Title of the work
Country of the First Edition
Country/countries of popularity
First Edition Date
First Edition Details
Bernard Beckett, August. Melbourne: Text Publishing, 2011, 204 pp.
Courtesy of The Text Publishing Company.
Author of the Entry:
Babette Pütz, Victoria University of Wellington, email@example.com
Peer-reviewer of the Entry:
Elizabeth Hale, University of New England, firstname.lastname@example.org
Daniel A. Nkemleke, Université de Yaounde 1, email@example.com
Portrait of Bernard Beckett. Courtesy of The Text Publishing Company.
, b. 1967
Bernard Beckett a New Zealand writer. Born in Featherston and lives in the Wellington region with his wife and three young children. He combines two careers as high school teacher (he teaches English, Drama, Mathematics and Science) in the Wellington region and author. His writing includes several novels (young adult fiction) and dramas. His novels have received a number of prices, including winner and finalist of the NZ Post book award.
Profile at the www.bookcouncil.org.nz (accessed: July 4, 2018).
Official website and blog (accessed: July 4, 2018).
Bio prepared by Elizabeth Hale, University of New England, firstname.lastname@example.org, and Babette Pütz, Victoria University of Wellington, email@example.com
Beckett is working on a screenplay based on August with an UK director.
This novel is the middle volume of a trilogy together with Genesis and Lullaby. It is set in what reminds one of a mediaeval walled city, under the rule of a powerful and oppressive church, but with some modern technology (such as cars). In this two class society the group of the “people of the night” are suppressed, as they allegedly lack a soul. They only enter the city at night, do manual labour and look for scraps of food to eat.
In this novel, the teenagers Tristan and Grace, badly injured and in pain, tell each other their stories after their car crashed and partly tumbled down a cliff, hanging upside down, in the dark. Tristan and Grace do not know if anyone will be able to see and rescue them in daylight nor if they will survive or not. The facts that they are hanging upside down, and the ways in which their worlds were turned upside down, are nicely reflected in the way the book is printed: the entry pages are upside down and you need to turn the pages from right to left.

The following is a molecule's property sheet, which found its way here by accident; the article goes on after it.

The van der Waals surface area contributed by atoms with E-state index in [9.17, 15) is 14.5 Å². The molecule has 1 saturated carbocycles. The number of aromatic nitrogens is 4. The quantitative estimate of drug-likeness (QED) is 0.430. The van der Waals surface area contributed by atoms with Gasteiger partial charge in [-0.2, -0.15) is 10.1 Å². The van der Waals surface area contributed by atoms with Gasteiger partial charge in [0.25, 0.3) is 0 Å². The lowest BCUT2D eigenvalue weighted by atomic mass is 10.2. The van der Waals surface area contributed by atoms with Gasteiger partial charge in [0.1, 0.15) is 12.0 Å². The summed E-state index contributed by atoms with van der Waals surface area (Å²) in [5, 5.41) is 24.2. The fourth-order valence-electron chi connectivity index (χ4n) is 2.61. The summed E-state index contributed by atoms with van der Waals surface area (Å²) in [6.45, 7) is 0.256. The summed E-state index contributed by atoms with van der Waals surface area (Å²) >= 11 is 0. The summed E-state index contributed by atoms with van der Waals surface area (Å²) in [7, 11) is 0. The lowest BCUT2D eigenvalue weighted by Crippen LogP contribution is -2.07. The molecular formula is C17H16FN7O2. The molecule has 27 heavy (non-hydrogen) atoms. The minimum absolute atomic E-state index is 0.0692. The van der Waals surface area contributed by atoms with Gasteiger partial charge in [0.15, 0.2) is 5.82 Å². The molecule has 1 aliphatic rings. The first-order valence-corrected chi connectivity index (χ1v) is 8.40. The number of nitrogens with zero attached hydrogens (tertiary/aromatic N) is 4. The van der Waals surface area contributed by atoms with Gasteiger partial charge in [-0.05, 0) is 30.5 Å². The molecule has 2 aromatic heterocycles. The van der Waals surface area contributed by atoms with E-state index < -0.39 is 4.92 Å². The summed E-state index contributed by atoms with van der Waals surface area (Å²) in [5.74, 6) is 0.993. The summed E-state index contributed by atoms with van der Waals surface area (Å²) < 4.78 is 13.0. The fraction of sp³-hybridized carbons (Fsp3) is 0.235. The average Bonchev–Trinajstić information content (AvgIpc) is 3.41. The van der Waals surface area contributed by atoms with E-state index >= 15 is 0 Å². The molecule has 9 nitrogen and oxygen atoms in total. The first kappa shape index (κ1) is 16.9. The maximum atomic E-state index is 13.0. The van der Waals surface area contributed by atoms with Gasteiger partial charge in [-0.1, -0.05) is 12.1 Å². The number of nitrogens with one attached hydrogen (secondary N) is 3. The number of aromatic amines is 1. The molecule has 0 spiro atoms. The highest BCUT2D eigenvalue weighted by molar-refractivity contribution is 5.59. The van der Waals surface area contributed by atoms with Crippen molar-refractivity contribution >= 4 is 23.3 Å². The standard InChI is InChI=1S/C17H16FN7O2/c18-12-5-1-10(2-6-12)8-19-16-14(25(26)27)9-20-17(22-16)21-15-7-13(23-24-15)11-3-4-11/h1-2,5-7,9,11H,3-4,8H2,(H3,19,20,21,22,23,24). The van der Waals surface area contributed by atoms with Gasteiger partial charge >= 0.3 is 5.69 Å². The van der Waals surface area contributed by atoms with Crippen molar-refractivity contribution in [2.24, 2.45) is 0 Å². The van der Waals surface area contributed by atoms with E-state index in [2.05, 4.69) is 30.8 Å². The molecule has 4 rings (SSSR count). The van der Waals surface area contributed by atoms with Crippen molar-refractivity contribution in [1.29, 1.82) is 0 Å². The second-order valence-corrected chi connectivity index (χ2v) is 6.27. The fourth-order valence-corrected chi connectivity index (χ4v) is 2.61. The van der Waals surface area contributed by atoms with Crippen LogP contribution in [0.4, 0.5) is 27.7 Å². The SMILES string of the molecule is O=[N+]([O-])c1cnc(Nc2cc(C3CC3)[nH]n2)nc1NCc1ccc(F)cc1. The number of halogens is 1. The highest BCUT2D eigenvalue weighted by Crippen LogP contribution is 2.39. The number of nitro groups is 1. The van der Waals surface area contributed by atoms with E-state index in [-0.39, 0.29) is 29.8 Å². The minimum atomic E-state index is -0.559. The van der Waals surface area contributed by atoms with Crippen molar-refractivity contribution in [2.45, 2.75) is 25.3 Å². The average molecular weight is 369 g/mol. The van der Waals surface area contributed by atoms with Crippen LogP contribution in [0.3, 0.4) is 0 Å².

Tristan used to attend a boys’ church school, St Augustine’s, in which the students are trained in philosophical enquiry through interrogation classes. Because of his intelligence and strong will, the rector decides to use him in a cruel experiment regarding the nature of free will. He asks Tristan to draw a sketch of a girl of the people of the night. Tristan is intrigued by the beauty of the girl’s body and, seeing the fear in her eyes, realises that the church has been lying about the lack of souls in the people of the night. Another brother, sent by the rector, takes Tristan into town at night where he witnesses a passing, i.e. a ceremony of the people of the night in which mothers give the dead bodies of their babies away, not having access to any of the rituals and consolations the church offers its followers. One of the despairing mothers is consoled by a young woman (whom he later finds out to be Grace). They look at each other, Grace thinking he is an angel and Tristan falling in love with her.
As a punishment for leaving school at night, Tristan is locked away in a room in the monastery for two years and has to undergo a number of tests and experiments. The rector has told him that he wishes to use Tristan to prove that every action is predictable, thus there is no free will. Tristan spends the two years training himself through meditation to choose not the choice he would normally take, but another one.